Archive for the ‘Toothache’ Category

Why Do My Wisdom Teeth Need To Come Out?

Wednesday, January 21st, 2015

Have you had a recent visit to the dentist where removal of your wisdom teeth was recommended? Why is this important and why should you not ignore this treatment recommendation?

Most people will have four wisdom teeth, also known as your third molars. They are the last teeth to erupt through the gum line, typically in your teens or early twenties; though some never erupt at all. It is very common for wisdom teeth to need removal. In fact, it is more common for them to be removed than for a person to keep them for their entire life.

Why are wisdom teeth often concerning?
Wisdom teeth are frequently impacted, meaning partially or fully covered by a person’s gum and/or bone and they are a common source of dental problems. It is not unusual for them to grow in sideways or into a mouth too small to accommodate them. This can result in various issues including pain, infection, periodontal disease, and decay. They can damage neighboring teeth, and infections that develop in this area can travel to other parts of your body. Because prevention is an appropriate course of action, extraction is generally recommended if they may foreseeably become problematic.

I’m young, can treatment wait?
This is an appropriate question, but waiting is not recommended. The time to have your wisdom teeth removed is when you are young. An ideal time for removal is during the early twenties or late teens when the root tips of the teeth have not finished forming, thus greatly reducing the likelihood of fracturing the root tip during the extraction. Once a patient reaches their mid-thirties, the bone has become more dense and the tooth can be strongly fused to the bone. Also, recovery time takes longer and is more difficult as we age. Overall, if your dentist is recommending removal of your wisdom teeth, it is far better to practice prevention than to deal with infection, decay, and pain in the future.

Wisdom teeth removal is a common dental procedure and generally performed in a few hours under moderate sedation in our office. If you have questions about wisdom teeth removal, please do not hesitate to give us a call (360)254-5254.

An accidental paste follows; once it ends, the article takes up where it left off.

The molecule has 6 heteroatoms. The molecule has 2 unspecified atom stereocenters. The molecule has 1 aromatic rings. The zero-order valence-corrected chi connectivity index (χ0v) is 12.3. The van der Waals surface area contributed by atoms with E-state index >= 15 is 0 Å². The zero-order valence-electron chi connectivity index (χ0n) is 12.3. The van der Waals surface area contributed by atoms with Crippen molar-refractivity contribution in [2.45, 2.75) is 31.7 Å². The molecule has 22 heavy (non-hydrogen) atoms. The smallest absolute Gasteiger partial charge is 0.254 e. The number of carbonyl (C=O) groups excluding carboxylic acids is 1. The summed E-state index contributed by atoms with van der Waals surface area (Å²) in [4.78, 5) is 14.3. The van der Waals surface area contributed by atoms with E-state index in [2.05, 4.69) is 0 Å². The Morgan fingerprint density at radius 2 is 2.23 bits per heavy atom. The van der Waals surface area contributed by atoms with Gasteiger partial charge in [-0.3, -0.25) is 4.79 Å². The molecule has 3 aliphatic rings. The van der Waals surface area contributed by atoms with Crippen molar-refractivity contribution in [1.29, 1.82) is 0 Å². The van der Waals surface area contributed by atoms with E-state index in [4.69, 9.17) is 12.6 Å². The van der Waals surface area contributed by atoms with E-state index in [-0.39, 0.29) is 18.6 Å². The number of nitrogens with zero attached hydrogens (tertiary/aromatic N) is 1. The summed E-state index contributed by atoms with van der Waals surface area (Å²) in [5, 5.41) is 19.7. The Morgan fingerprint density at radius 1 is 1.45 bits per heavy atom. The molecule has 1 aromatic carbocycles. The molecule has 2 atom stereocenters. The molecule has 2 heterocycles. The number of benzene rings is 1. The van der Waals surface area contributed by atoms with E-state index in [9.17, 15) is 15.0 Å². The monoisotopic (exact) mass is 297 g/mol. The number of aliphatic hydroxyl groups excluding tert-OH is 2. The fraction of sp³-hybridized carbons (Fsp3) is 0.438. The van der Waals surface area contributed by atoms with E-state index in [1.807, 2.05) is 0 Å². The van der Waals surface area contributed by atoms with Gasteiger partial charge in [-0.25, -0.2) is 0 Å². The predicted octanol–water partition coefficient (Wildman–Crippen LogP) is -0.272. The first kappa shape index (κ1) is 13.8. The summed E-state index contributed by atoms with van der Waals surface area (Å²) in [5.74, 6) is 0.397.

Administrative Support
Wendel Family Dental Centre

Tic Douloureaux (Trigeminal Neuralgia)

Tuesday, November 18th, 2014

Have you ever wondered when to call your medical doctor or when to call your dentist? Tic Douloureax, also known as Trigeminal Neuralgia is sharp pain to the face, typically on one side, that can be triggered by brushing teeth, applying makeup, eating, drinking, encountering a breeze, or other actions that involve movement, contact, or touch to the face. The pain can last anywhere from a few seconds to a few minutes and can range from mild to severe. Trigeminal Neuralgia is caused by disruption to the trigeminal nerve’s function which can result in pain to the cheek, jaw, teeth, gums, and less frequently the eye or forehead. Sometimes there are underlying conditions involved, such as multiple sclerosis or tumor growth. The condition typically effects people age 50 and over, and is rare in those under 30 years of age.

Because Trigeminal Neuralgia can cause pain in the teeth and gums, you may find yourself in a dental chair. Anytime your teeth or gums hurt, you should be evaluated by a dentist. In this case, your dentist will begin ruling out potential causes of your pain, and if the pain is suspected to be trigeminal neuralgia, you will be referred to your medical provider for diagnosis and treatment. When in doubt, call your health care providers for help and advice. We are here to answer your questions and partner with you in your care. For further reading on Trigeminal Neuralgia, we recommend reading the articles found in the references below.

Administrative Support
Wendel Family Dental Centre

**References for all content**

Disease and Conditions: “Trigeminal Neuralgia”. (2012). Retrieved October 28, 2014, from:

Lubin, Edward, MD, PhD. Emedicinehealth. “Trigeminal Neuralgia (Facial Nerve Pain)”. Retrieved October 28, 2014 from:

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